During installation, when the insulation is cut, levels of dust (depending on factors such as cutting equipment, ventilation) can be created. Through a series of extensive tests related to bio persistence of fibre, Mineral Wool fibres in Knauf Insulation products have been removed from any ‘hazard’ classification under standards related to the classification and labelling of chemicals.
EVALUATION OF POSSIBLE HEALTH EFFECTS
The Mineral Wool industry has worked to ensure and to prove to workers, users and building owners, that Mineral Wool is safe for its intended uses.
EUROPEAN HAZARD CLASSIFICATION
The European Union directive 67/548/EEC as amended, 97/69/EC dated 5th December 1997 and more lately the Classification, Labelling and Packaging of substances and mixtures (CLP), 1272/2008 and the Registration, Evaluation and Authorisation and restriction of Chemicals, REACH, sets out the European Union classification and labelling framework for man-made vitreous (silicate) fibres (MMVFs), including those fibres from which Knauf Insulation, Mineral Wool products are made.
The legislation provides a system of tests, through Note Q, of the CLP regulations, demonstrating that Mineral Wool fibres can be shown to be free of carcinogenic risk and thus exonerated from any such hazard classification. Under this EU system, the Mineral Wool fibres used to make Knauf Insulation products are not classified, since they meet the exoneration criteria reflecting the bio-solubility of the fibre in the human body.
The legislation also provides classifications for other health effects of chemicals including e.g. toxicity and irritancy effects. Although strictly a system for classification of “chemicals”, the Directive had been used to assess and classify Mineral Wool fibres, Mineral wool products do not have any hazardous classification associated with them.
European health and safety legislation confirms that Knauf insulation, Mineral Wool products are free from suspicion of carcinogenic effects i.e. are not classified as a possible human carcinogen.
Furthermore, all products manufactured by Knauf Insulation are made of non-classified fibres and are certified by EUCEB. EUCEB, European Certification Board of Mineral Wool Products, is a voluntary initiative by the Mineral Wool industry. It is an independent certification authority that guarantees that products are made of fibres, which comply with the exoneration criteria for carcinogenicity (Note Q) of the Regulation (EC) 1272/2008. The Mineral Wool producers commit to EUCEB to:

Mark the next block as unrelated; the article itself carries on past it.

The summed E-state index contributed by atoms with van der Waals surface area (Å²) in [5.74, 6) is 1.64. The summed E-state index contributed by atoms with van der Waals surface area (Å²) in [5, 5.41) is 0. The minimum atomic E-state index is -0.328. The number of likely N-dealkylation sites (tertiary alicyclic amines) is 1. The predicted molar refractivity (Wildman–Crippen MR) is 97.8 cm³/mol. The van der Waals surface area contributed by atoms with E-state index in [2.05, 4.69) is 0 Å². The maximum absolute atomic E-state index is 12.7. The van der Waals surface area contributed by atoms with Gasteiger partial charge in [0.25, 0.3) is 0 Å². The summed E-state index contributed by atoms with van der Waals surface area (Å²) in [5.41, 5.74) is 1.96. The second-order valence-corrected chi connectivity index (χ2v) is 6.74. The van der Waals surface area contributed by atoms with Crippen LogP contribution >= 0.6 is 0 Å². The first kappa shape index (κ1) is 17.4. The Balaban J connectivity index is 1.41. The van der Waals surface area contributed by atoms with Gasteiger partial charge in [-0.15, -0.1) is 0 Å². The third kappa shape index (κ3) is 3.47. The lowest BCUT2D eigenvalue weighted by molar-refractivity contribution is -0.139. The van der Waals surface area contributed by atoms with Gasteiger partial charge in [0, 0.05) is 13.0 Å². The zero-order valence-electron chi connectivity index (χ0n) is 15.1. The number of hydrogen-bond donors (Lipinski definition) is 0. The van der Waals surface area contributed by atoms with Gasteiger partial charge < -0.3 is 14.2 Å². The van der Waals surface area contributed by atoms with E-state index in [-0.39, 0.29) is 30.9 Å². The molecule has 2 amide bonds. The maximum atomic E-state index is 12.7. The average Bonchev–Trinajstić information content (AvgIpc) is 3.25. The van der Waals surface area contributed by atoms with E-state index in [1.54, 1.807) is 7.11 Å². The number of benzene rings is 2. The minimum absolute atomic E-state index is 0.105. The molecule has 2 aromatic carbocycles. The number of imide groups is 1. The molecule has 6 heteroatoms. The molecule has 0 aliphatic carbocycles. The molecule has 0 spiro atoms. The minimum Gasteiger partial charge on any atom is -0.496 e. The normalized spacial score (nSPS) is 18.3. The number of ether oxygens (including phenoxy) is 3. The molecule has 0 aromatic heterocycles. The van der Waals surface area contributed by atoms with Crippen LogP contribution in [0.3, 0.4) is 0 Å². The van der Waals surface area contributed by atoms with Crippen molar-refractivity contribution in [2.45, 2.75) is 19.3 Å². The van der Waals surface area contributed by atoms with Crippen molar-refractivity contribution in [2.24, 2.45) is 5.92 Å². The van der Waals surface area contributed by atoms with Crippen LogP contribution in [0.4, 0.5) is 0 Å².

- supply sampling and analysis reports established by laboratories recognized by EUCEB, proving that the fibres comply with one of the four criteria of exoneration described in Note Q,
- be controlled, twice per year, of each production unit by an independent third party recognized by EUCEB (sampling and conformity to the initial chemical composition),
- put in place procedures of internal self-control in each production unit.
In Germany, the RAL quality mark for "products made of Mineral Wool" indicates that the quality and safety of Mineral Wool products is checked by an independent third party; the Gütegemeinschaft Mineralwolle e.V. (GGM). This organization regularly checks that the manufacturer of the Mineral Wool is meeting the requirements of the exemption criteria given in the German "Hazardous Substances Ordinance" (Gefahrstoff-Verordnung) for bio-soluble fibres. The RAL quality mark is an indication that products can be used and handled safely without health hazards.
IARC CLASSIFICATION AND MONOGRAPHS
In October 2001 a panel of international scientific experts reviewed the earlier 1987 IARC Monograph and classification in the light of more recent scientific evidence and understanding of the health effects of various man-made mineral fibres. They concluded that the classification of Mineral Wool fibres (to include all Glass Wool, Rock(Stone) Wool, and Slag Wool) should be reduced from Group 2B (possibly carcinogenic) to Group 3 (not classifiable as to its carcinogenicity to humans), thus updating IARC’s earlier precautionary classification, which arose as a consequence of insufficient evidence being available at the time of issue. (See IARC Monograph Vol 81 2002). This classification applies to fibres from old manufacturing processes as well as new fibres and processes.